It’s no secret that F&I departments have suffered (and sometimes still do) from a bad reputation. Probably the worst in the entire dealership…sleazy, fast-talking sales tactics and less-than-honest disclosures of rate and product cost.
It’s important to remember, though, that some of those shady tactics are actually against the law in most cases and whether or not you are a new dealership or a decades-old store, it’s always a good practice to remind yourselves and your F&I staff what NOT to do…EVER.
Here are the 5 most unethical practices that could literally sink your dealership….
- ‘Juicing’ the income – Funny name but a serious violation nonetheless. When an F&I manager adds income that doesn’t exist, it can have far-reaching effects. This is done in an attempt to get a deal bought that otherwise would not be approved.
Adding a few extra digits to a buyer’s monthly income may look great but doesn’t add the REAL money needed for them to actually make the payments. Repossession and/or chargebacks will follow and that backs up on your department bottom line. Do this too many times and you are also risking an SAR or Suspicious Activity Report delivered from the bank or credit union. Falsified income is fraud, period.
Never, never worth the risk. The buyer’s income is what it is…if you have to pump it up, they are buying too much car.
- Packing Payments – A terrible practice but one that always seems to come up in the industry every year with a dealership being sued for adding products to the payment and not disclosing it to the buyer. What was once an accepted tactic that F&I managers used to joke about back in the day is truly one of the quickest ways to find yourself in court now.
Most dealers know better but some may think it’s not really all THAT bad. After all, these products help the buyer, right? Well, in some states it’s illegal (California comes to mind). Some dealers have gotten sued for adding extended warranties as a required part of the approval process. Another horrible and deceptive practice.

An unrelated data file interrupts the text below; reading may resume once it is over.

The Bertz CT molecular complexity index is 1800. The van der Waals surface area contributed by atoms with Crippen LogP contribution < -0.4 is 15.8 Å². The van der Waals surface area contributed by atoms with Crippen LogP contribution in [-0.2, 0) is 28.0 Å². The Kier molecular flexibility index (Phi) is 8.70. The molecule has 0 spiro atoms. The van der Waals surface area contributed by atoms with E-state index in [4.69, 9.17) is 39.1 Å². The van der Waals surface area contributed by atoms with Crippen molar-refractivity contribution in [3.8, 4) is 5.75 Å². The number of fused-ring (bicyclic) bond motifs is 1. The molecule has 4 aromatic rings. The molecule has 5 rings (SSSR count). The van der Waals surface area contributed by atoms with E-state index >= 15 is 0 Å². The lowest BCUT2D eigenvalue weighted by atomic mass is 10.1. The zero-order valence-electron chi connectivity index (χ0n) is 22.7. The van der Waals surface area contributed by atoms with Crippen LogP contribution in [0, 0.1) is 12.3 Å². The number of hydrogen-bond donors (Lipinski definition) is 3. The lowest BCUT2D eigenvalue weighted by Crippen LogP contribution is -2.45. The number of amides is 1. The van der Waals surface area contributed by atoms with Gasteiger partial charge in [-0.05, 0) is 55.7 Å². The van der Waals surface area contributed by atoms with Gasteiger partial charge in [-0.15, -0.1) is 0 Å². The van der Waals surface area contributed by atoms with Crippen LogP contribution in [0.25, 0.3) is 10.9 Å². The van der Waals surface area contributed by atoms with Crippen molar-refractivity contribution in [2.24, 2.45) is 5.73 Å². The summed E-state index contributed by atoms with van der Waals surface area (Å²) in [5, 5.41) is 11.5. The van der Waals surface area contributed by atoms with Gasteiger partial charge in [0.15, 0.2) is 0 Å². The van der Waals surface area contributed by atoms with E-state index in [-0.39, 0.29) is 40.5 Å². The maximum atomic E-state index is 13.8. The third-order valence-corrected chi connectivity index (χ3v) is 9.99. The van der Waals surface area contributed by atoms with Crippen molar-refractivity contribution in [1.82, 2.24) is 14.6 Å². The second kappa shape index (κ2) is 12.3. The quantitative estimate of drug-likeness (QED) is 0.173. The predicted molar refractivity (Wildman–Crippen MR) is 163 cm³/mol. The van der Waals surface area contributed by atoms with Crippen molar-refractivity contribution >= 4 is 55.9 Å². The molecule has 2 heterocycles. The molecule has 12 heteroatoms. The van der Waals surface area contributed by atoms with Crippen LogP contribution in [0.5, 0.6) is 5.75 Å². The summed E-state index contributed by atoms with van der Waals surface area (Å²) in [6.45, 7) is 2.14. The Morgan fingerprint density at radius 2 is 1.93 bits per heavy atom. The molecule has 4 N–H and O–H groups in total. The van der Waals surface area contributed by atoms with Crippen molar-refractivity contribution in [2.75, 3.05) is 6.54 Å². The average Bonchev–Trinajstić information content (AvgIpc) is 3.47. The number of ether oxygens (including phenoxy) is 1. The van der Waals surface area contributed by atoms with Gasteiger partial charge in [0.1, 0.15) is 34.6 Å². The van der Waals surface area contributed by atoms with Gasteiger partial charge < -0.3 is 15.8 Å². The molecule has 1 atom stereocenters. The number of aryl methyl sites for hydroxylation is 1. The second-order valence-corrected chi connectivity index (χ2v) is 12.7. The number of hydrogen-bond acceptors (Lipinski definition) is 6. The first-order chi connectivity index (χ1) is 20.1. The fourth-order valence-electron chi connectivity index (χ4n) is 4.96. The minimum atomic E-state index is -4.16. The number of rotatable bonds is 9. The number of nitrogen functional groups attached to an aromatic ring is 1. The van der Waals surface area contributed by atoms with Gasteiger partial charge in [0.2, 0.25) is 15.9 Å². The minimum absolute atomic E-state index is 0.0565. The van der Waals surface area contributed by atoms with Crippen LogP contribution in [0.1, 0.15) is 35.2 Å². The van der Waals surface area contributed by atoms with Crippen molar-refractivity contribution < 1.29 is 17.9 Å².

CFPB and other regulatory bodies have stated that buyers must have fair disclosure of price, allowable trade value, and APR. Sneaking in credit insurance or GAP without having expressed consent will get your store in hot water and your community reputation will take a hit. Sell your aftermarket products and rate upfront and honest.
- Forging Signatures – If your F&I managers are caught forging a buyer’s signature, show them the door. No warning, no second chance. It should not even have to be said in this day and age but yes, there are still dealers that think this is ok. It’s not.
This goes for any product-related documents, contracts, credit documents, or odometer disclosures (if your state requires them). Sometimes it’s just an F&I manager being lazy with paperwork and they think it’s ok this one time since the buyer already left. Maybe it’s a sleazy way to get paperwork for undisclosed products approved thinking the buyer would never find out. Either way, it’s a state AND Federal offense. Full stop.
If your F&I Director does daily deal audits, make sure the signatures look the same. It’s sad to even think this still goes on but better to be safe than sorry.
- Overstating the ‘Best’ APR – This is a practice that many dealers may not see has unethical or deceptive. A buyer comes in and the first thing the F&I manager says is ‘Don’t worry…we got you the best rate for your loan.’ Ok…seems innocent enough but think about what you are promising…
There is no way of knowing if that is the best rate since there are limitless banks and financial institutions your buyer could apply to. You simply cannot promise it’s the BEST because there is no way for the buyer to actually verify that. That’s where it becomes a UDAAP issue (Unfair Deceptive or Abusive Acts or Practices) and subject to FTC rules on proper rate disclosure.
F&I managers always get back a buy rate and add points to pump up the PRU so technically, that is NOT the best APR. It’s the APR that has been made available to them. And that is how it should be presented to every buyer who is financing at the dealership. ‘This is the rate that is available to you if you want to finance here at the dealership.’ No false promises, no ambiguity.
- Winging It – Of all the awful F&I practices (and there are probably more that could be listed), this one could be the worst and most costly for a dealership. An F&I manager that simply doesn’t know what they are doing.
Call it flying blind or winging it, it doesn’t matter. When your F&I manager is not paying attention to the stack of legally binding contracts and agreements they are responsible for executing, it is bound to be a legal problem and usually sooner rather than later.
Missing a signature (and trying to forge one), incomplete credit applications, unsigned contracts, lying in an attempt to cover for lack of product knowledge, not fully disclosing rules on products like GAP and credit life (of which there are many), etc.
Your F&I manager must be ethical in their product presentations and in executing all paperwork, period. It’s too easy to cut some slack here and there when the store is busy but what goes on in that F&I office can either make or break your store. The skills and ethics of the staff cannot be ad-libbed.
It’s always a good idea to revisit the best practices in your F&I department frequently. Keeping up with proper training on rules and compliance will yield strong protections for your staff and the dealership. Don’t let your store be a ‘headline’ in the community.